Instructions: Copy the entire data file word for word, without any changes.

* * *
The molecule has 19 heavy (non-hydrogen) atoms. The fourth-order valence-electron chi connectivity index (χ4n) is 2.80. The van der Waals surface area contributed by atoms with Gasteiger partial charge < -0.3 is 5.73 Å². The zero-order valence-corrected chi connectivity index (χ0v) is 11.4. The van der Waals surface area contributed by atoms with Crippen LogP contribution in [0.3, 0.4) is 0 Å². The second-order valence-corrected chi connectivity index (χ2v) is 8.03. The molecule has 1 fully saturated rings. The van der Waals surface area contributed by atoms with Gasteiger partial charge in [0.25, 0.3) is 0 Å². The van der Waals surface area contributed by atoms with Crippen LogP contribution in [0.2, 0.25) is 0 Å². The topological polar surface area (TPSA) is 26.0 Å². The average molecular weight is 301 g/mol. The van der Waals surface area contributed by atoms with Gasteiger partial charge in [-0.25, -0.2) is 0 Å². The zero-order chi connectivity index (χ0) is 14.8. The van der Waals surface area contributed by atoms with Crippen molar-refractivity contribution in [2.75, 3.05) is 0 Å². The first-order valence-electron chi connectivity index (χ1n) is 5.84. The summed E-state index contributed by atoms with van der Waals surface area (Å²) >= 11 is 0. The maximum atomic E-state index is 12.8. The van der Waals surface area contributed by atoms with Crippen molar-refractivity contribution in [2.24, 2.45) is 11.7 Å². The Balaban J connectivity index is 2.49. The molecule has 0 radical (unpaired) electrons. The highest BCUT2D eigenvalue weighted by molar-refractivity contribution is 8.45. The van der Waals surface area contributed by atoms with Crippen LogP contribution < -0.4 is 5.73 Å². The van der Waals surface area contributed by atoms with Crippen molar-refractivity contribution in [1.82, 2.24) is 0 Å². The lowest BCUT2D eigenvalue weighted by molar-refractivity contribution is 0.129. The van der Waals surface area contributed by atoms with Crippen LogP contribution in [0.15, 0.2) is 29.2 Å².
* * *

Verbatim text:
The molecule has 19 heavy (non-hydrogen) atoms. The fourth-order valence-electron chi connectivity index (χ4n) is 2.80. The van der Waals surface area contributed by atoms with Gasteiger partial charge < -0.3 is 5.73 Å². The zero-order valence-corrected chi connectivity index (χ0v) is 11.4. The van der Waals surface area contributed by atoms with Crippen LogP contribution in [0.3, 0.4) is 0 Å². The second-order valence-corrected chi connectivity index (χ2v) is 8.03. The molecule has 1 fully saturated rings. The van der Waals surface area contributed by atoms with Gasteiger partial charge in [0.25, 0.3) is 0 Å². The van der Waals surface area contributed by atoms with Crippen LogP contribution in [0.2, 0.25) is 0 Å². The topological polar surface area (TPSA) is 26.0 Å². The average molecular weight is 301 g/mol. The van der Waals surface area contributed by atoms with Gasteiger partial charge in [-0.25, -0.2) is 0 Å². The zero-order chi connectivity index (χ0) is 14.8. The van der Waals surface area contributed by atoms with Crippen molar-refractivity contribution in [2.75, 3.05) is 0 Å². The first-order valence-electron chi connectivity index (χ1n) is 5.84. The summed E-state index contributed by atoms with van der Waals surface area (Å²) >= 11 is 0. The maximum atomic E-state index is 12.8. The van der Waals surface area contributed by atoms with Crippen molar-refractivity contribution in [2.24, 2.45) is 11.7 Å². The Balaban J connectivity index is 2.49. The molecule has 0 radical (unpaired) electrons. The highest BCUT2D eigenvalue weighted by molar-refractivity contribution is 8.45. The van der Waals surface area contributed by atoms with Crippen LogP contribution < -0.4 is 5.73 Å². The van der Waals surface area contributed by atoms with Crippen molar-refractivity contribution in [1.82, 2.24) is 0 Å². The lowest BCUT2D eigenvalue weighted by molar-refractivity contribution is 0.129. The van der Waals surface area contributed by atoms with Crippen LogP contribution in [0.15, 0.2) is 29.2 Å².